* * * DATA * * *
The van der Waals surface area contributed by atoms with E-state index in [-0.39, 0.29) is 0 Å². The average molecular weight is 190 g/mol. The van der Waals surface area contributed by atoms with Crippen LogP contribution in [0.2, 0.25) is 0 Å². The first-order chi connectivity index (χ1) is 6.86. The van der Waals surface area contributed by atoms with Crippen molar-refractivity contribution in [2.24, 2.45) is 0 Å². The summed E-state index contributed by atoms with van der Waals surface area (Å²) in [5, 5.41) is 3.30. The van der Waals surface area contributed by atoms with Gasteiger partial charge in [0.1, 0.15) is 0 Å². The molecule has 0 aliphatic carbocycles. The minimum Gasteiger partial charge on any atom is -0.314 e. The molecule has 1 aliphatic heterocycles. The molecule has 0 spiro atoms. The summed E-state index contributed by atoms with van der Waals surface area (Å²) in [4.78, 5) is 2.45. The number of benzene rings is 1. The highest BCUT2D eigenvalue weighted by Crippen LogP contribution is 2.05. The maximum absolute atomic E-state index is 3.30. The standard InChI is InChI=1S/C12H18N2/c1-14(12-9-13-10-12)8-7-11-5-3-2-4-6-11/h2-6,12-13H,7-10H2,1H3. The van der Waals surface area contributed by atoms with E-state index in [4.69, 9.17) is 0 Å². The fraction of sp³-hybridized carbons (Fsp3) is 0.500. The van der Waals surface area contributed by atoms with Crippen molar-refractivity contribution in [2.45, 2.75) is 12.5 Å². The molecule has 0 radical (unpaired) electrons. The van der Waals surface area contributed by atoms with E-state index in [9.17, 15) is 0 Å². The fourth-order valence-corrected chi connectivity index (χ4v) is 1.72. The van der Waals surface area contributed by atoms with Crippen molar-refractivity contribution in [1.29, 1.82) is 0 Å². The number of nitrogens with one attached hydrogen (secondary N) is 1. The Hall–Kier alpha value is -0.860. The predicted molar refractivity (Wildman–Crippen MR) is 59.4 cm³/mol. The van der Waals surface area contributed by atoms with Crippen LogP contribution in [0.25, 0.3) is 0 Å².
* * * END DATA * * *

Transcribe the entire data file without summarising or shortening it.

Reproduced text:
The van der Waals surface area contributed by atoms with E-state index in [-0.39, 0.29) is 0 Å². The average molecular weight is 190 g/mol. The van der Waals surface area contributed by atoms with Crippen LogP contribution in [0.2, 0.25) is 0 Å². The first-order chi connectivity index (χ1) is 6.86. The van der Waals surface area contributed by atoms with Crippen molar-refractivity contribution in [2.24, 2.45) is 0 Å². The summed E-state index contributed by atoms with van der Waals surface area (Å²) in [5, 5.41) is 3.30. The van der Waals surface area contributed by atoms with Gasteiger partial charge in [0.1, 0.15) is 0 Å². The molecule has 0 aliphatic carbocycles. The minimum Gasteiger partial charge on any atom is -0.314 e. The molecule has 1 aliphatic heterocycles. The molecule has 0 spiro atoms. The summed E-state index contributed by atoms with van der Waals surface area (Å²) in [4.78, 5) is 2.45. The number of benzene rings is 1. The highest BCUT2D eigenvalue weighted by Crippen LogP contribution is 2.05. The maximum absolute atomic E-state index is 3.30. The standard InChI is InChI=1S/C12H18N2/c1-14(12-9-13-10-12)8-7-11-5-3-2-4-6-11/h2-6,12-13H,7-10H2,1H3. The van der Waals surface area contributed by atoms with E-state index in [4.69, 9.17) is 0 Å². The fraction of sp³-hybridized carbons (Fsp3) is 0.500. The van der Waals surface area contributed by atoms with Crippen molar-refractivity contribution in [2.45, 2.75) is 12.5 Å². The molecule has 0 radical (unpaired) electrons. The van der Waals surface area contributed by atoms with E-state index in [9.17, 15) is 0 Å². The fourth-order valence-corrected chi connectivity index (χ4v) is 1.72. The van der Waals surface area contributed by atoms with Crippen molar-refractivity contribution in [1.29, 1.82) is 0 Å². The number of nitrogens with one attached hydrogen (secondary N) is 1. The Hall–Kier alpha value is -0.860. The predicted molar refractivity (Wildman–Crippen MR) is 59.4 cm³/mol. The van der Waals surface area contributed by atoms with Crippen LogP contribution in [0.25, 0.3) is 0 Å².